Metal history is full of famous brothers—the Cavalera’s, the Abbott’s, the Oliva’s. Less common are father-son duos. In fact, setting aside Wolfgang-era Van Halen, it’s hard to think of any. That makes Wizard Death’s debut EP, I Am the Night, truly special. The project is a collaboration between Tim Kenefic (Assimilator, Throne) and his young son, Alex. After bonding with his dad over Judas Priest and 3 Inches of Blood, the younger Kenefic got excited about the idea of teaming up to make music. “I said, ‘How about we make a Harry Potter song?’,” Alex recalls. “And my dad just popped up his music-making thing and went to a song that he was working on, and then we decided to work off that.”
The rough sketch in Tim’s music-making thing became “Slay the Serpent,” which features Alex doing his best Hagrid impression on the intro. (The rest of the EP is sung by Kayla Dixon, the powerhouse vocalist of Witch Mountain.) Wizard Death’s first show, with Alex on vocals, will mark the young singer’s third time onstage—after a Veteran’s Day play and winter pageant at school. “Once he’s in his element, it’s gonna be great,” Tim says. “Because at home we’re like, ‘Hey, chill out, man. Don’t yell. Don’t run around.’ But when he’s onstage, I’m gonna tell him, ‘Cut loose, just don’t trip on anything.’”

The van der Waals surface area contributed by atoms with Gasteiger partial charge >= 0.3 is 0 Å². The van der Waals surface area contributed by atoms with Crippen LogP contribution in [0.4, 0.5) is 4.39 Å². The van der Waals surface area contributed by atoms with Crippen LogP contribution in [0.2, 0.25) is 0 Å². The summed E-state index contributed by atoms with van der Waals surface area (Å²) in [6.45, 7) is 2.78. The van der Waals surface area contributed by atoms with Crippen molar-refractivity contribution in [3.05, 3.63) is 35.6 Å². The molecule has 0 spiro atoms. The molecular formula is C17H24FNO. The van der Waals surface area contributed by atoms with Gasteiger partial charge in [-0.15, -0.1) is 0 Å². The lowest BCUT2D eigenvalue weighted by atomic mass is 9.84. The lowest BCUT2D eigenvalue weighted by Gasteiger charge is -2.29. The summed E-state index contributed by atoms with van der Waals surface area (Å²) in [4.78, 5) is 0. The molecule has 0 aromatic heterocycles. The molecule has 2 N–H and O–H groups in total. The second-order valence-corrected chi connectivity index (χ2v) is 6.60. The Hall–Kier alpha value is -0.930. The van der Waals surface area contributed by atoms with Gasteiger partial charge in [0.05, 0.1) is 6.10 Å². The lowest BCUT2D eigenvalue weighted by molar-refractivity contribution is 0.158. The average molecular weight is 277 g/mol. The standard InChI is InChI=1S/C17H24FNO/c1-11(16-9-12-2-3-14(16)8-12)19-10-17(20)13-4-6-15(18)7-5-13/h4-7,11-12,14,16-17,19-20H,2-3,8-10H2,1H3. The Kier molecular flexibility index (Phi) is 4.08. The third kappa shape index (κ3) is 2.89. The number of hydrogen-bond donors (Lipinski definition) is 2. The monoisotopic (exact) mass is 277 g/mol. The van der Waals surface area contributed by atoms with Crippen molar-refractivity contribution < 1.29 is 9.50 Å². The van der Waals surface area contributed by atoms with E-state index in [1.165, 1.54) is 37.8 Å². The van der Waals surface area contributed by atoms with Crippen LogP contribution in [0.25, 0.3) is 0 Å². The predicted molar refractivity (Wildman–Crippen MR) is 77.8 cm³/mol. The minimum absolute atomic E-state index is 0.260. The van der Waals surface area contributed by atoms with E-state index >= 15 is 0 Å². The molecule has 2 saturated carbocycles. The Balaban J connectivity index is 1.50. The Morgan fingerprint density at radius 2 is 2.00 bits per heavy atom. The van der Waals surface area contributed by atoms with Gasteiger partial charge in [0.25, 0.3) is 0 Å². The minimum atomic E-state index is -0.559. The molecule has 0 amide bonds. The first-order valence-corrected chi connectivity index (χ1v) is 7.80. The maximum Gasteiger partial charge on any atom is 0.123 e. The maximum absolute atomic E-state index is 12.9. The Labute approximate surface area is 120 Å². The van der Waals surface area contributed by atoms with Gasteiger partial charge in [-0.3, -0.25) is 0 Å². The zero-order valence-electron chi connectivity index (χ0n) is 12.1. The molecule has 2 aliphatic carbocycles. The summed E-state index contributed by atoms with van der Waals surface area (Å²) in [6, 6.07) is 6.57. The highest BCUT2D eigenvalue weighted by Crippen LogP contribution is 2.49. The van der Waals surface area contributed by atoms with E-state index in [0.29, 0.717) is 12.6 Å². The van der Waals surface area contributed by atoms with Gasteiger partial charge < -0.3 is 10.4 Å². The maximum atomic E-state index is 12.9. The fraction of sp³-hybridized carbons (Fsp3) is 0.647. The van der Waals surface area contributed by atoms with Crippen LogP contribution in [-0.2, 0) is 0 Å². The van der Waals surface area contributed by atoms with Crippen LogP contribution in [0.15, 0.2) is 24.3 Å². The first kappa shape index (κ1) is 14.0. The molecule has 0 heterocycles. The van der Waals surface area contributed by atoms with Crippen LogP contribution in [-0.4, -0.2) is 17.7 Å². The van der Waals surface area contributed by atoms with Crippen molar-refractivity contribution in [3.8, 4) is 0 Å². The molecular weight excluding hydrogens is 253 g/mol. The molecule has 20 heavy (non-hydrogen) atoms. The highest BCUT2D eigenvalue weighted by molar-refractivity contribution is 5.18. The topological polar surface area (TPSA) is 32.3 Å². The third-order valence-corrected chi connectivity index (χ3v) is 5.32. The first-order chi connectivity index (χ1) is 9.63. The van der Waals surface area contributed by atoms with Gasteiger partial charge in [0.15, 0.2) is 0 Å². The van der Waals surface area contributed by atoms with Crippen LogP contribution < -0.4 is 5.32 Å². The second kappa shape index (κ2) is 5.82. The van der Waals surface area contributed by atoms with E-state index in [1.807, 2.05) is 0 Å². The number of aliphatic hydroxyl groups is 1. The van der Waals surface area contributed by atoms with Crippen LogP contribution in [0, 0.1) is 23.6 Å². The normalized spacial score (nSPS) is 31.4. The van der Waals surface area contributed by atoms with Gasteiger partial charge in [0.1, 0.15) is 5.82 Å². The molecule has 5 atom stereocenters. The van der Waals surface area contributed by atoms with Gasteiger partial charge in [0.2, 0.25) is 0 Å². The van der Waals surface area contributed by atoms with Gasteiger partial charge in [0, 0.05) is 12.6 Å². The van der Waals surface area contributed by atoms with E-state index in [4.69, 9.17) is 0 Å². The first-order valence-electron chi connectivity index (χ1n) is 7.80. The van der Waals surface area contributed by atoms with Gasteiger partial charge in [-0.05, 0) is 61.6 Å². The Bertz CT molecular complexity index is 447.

Beautiful Dust is the sound of Watchglass making up for lost time. In May of last year, the Australian duo released Every Conversation in June, its first album after a two-year estrangement between co-songwriters Mark Vee and Gina Graham. Four months later, they released Only Watching Clouds. Now they’re back with more delightfully enigmatic pop songs built from enchanting melodies and eternal optimism. “At times, I can be a bit down,” said Vee, the group’s multi-instrumentalist and producer. “Whereas Gina gets past the down quickly and looks up all the time. I need that.” For Graham—singer and lyricist—Watchglass provides an opportunity to tap into a well of songwriting acuity that sat undiscovered for decades, and she intends to use it for good. “Even if I’m singing about a desperate situation,” she said. “I always want to put forth that there’s a way forward into a better future.” Together, the two are as productive as ever, thanks to abundant trust, a bit of magic, and a shared commitment to the music. “This is just what we do. It’s part of the daily routine,” Graham said. “Life never gets in the way. In fact, I would say this is more of my life than the other parts of life, in a way.”